Kansas prison unrest points to understaffing

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A prison protest was resolved peacefully in Kansas June 29, thanks to the quick and skillful work of correctional officers who are AFT members, but the incident at El Dorado Correctional Facility highlights the chronic understaffing of state prisons, which can lead to dangerous conditions both inside the facilities and in nearby communities.

The incident began shortly after 10:30 a.m. in one wing of the prison, when about 15 inmates refused to return to their cells, and it grew to a standoff of as many as 60 prisoners who took control of the gym and a few other areas, including the yard and kitchen, says Robert Choromanski, executive director of the Kansas Organization of State Employees, an affiliate of AFT Kansas that represents more than 100 workers at El Dorado.

El Dorado Correctional Facility

Special response teams made up of AFT members who work at other prisons across the region were sent to El Dorado to assist, Choromanski said.

A state corrections spokesman reported no violence or injuries from the uprising, which ended around 5 p.m. with inmates being returned to their cells. State officials say they are reviewing what led to the protest.

"Thanks to the correctional officers of El Dorado, Ellsworth, Hutchinson, Lansing and Winfield, order is restored to El Dorado," says Choromanski. "Our correctional officers arrived home at about 8 p.m. after feeding inmates dinner when the facility was secured. Correctional officers are heroes."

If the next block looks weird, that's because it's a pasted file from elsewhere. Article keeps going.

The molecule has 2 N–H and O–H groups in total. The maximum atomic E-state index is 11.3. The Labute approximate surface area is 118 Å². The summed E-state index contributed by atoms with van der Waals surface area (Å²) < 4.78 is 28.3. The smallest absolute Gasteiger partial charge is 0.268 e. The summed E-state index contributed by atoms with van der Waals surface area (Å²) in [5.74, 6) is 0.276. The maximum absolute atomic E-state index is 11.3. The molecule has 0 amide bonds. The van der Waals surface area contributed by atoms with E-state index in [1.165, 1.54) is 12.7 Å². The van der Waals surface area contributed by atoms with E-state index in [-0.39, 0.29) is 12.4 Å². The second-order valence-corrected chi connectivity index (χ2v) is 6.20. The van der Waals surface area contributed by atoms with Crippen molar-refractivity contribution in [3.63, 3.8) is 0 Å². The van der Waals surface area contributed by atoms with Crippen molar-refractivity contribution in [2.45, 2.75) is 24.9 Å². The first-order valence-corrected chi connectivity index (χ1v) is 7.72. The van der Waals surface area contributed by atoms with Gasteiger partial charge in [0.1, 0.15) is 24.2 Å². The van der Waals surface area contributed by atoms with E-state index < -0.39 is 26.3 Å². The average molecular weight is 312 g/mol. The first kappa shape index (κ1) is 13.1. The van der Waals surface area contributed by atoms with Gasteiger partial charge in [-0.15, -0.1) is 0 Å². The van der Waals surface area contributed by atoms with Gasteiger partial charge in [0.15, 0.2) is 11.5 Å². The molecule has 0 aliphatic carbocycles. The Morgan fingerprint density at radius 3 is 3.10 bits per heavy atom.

AFT Kansas: 'Didn't have to happen'

The incident, following on the heels of several other recent disturbances, can be laid directly at the feet of Kansas Gov. Sam Brownback. Earlier in the month, Brownback's own Legislature finally ended his disastrous experiment in budget cutting, which over the past five years has crippled state services across the board, from education to corrections.

While it is not known yet exactly what prompted the protest, it is a fact that Kansas correctional officers are facing mandatory 12-hour shifts for at least 90 days starting July 2, and that even though El Dorado is already short-staffed by about 120 employees, maximum security prisoners from another facility are being rapidly transferred to El Dorado. This will add further to the double-bunking of inmates.

"This didn't have to happen," says AFT Kansas President Lisa Ochs. "Rapid transfers to El Dorado, together with short-staffing, have created a powder keg. When facilities run short-staffed, bad things happen."

Understaffing and long shifts only lead to trouble, says Ochs, adding that our union and allies need to keep up pressure on the Kansas Legislature to adequately staff state prisons. Like understaffing in hospitals—a problem with which members of AFT Nurses and Health Professionals are all too familiar—Ochs points out that short-staffing in prisons puts the entire community at risk. And she wonders whether Brownback's starvation of public services has been a thinly veiled attempt to move the state toward privatization.

"The question remains: If El Dorado wasn't short-staffed, would this incident have occurred?" Ochs asks. "Ignoring staffing ratios puts everyone at risk."

AFT Kansas and the AFT will continue to push for adequate funding, staffing and services, including mental health services, in public prisons.

[Annette Licitra]